The subsequent pieces in this section of Screening Torture focus, however, on the depiction of torture not as something that supplants the erotic but that is, rather, part of the arousal itself. These pieces analyze iconic films such as Michael Powell’s Peeping Tom (about a photographer/serial killer who kills his subjects while filming them so he can see the look of fear on their faces just as they discover they are going to die) and Stanley Kubrick’s A Clockwork Orange (where the government uses torture as a Pavlovian tool to rehabilitate a killer). The essay in this section that, in addition to Berry’s, I found to be most intriguing focused less on film and television representations and more on the depiction of actual torture at the Abu Ghraib prison. In this essay, “Beyond Susan Sontag: The Seduction of Psychological Torture,” historian Alfred W. McCoy brings to light disturbing images from Abu Ghraib that were not shown to the public because—despite the often gruesome and horrific popular illustrations of torture in the media—these photographs were considered too explicit. And this was not Hollywood; these were videos taken of actual events, while they were occurring. McCoy quotes Senator Durbin responding to a closed-door Congressional viewing of the photographs, “It felt like you were descending into one of the rings of hell, and sadly it was our own creation.”
To analyze state-sanctioned torture the third part of Screening Torture leaves both the post-9/11 theme and the United States. The essays here look at South African films (Elizabeth Swanson Goldberg’s “‘Accorded a Place in the Design’: Torture in Post-Apartheid Cinema”) and Israeli films (Livia Alexander’s “Confession Without Regret: An Israeli Film Genre”). Both essays use the source films they explicate to develop critiques of the political realities of the region with which they are concerned. There are limitations in these analyses, however, as the authors use narrative fiction to serve as actual evidence of reality, not acknowledging the differences between, for instance, news and fiction. Alexander’s essay compares a documentary to a much more complex hybrid form (Waltz with Bashir) without acknowledging what is dissimilar about the two forms. It appears these scholars are falling victim to the same dilemma that Danzig addresses in his piece on 24, failing to make a distinction between fact and fiction, perhaps illustrating the editors’ point about how the media and fictional representation are inextricably linked to the practice of and policy surrounding torture. However, the essayists themselves failing to acknowledge the distinction between fact and fiction is problematic.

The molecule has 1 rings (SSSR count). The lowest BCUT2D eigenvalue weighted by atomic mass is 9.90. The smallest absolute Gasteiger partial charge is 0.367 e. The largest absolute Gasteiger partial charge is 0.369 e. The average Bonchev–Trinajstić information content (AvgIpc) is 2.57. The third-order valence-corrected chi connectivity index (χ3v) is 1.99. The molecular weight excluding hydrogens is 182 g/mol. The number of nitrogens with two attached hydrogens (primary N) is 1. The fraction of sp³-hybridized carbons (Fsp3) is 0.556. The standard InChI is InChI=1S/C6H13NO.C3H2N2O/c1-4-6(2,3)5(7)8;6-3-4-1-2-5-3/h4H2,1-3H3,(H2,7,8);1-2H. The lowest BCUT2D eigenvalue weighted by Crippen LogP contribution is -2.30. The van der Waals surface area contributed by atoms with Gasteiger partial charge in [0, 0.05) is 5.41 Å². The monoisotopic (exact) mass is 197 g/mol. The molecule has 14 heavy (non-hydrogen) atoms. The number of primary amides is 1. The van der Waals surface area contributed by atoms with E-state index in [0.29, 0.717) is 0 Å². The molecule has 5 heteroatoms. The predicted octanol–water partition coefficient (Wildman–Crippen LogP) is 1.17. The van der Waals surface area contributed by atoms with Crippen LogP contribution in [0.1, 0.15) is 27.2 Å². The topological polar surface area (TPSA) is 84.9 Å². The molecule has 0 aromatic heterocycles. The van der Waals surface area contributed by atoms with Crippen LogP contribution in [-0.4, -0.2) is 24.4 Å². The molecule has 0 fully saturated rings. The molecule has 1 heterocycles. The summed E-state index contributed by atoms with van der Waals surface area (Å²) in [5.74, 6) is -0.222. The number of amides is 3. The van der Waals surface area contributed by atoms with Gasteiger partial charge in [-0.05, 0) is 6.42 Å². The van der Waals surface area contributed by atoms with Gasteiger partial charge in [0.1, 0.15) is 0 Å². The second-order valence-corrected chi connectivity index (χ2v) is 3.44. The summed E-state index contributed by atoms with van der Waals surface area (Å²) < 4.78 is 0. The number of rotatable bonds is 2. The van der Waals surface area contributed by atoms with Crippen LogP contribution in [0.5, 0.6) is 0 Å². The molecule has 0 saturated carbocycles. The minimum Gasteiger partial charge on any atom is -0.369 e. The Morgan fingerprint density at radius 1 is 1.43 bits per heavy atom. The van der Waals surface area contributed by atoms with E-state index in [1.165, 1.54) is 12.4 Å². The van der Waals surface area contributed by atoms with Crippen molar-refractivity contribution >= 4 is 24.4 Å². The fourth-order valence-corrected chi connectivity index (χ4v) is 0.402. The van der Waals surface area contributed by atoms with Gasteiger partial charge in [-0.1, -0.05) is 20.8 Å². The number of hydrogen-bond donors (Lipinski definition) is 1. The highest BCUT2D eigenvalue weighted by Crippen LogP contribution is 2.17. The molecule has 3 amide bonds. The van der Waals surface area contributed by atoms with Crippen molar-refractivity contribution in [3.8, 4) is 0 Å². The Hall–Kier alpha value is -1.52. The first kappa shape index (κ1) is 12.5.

This flaw is yet more apparent in “Doing Torture in Film: Confronting Ambiguity and Ambivalence,” an essay by sociology professor Marnia Lazreg in the final section of the book. Lazreg compares and contrasts Gillo Pontercovo’s The Battle of Algiers, Errol Morris’ Standard Operating Procedure, and Alex Gibney’s Taxi to the Dark Side yet fails to acknowledge that the first of these—despite using documentary and newsreel aesthetics—is narrative fiction, while the second two are indeed documentaries. She writes: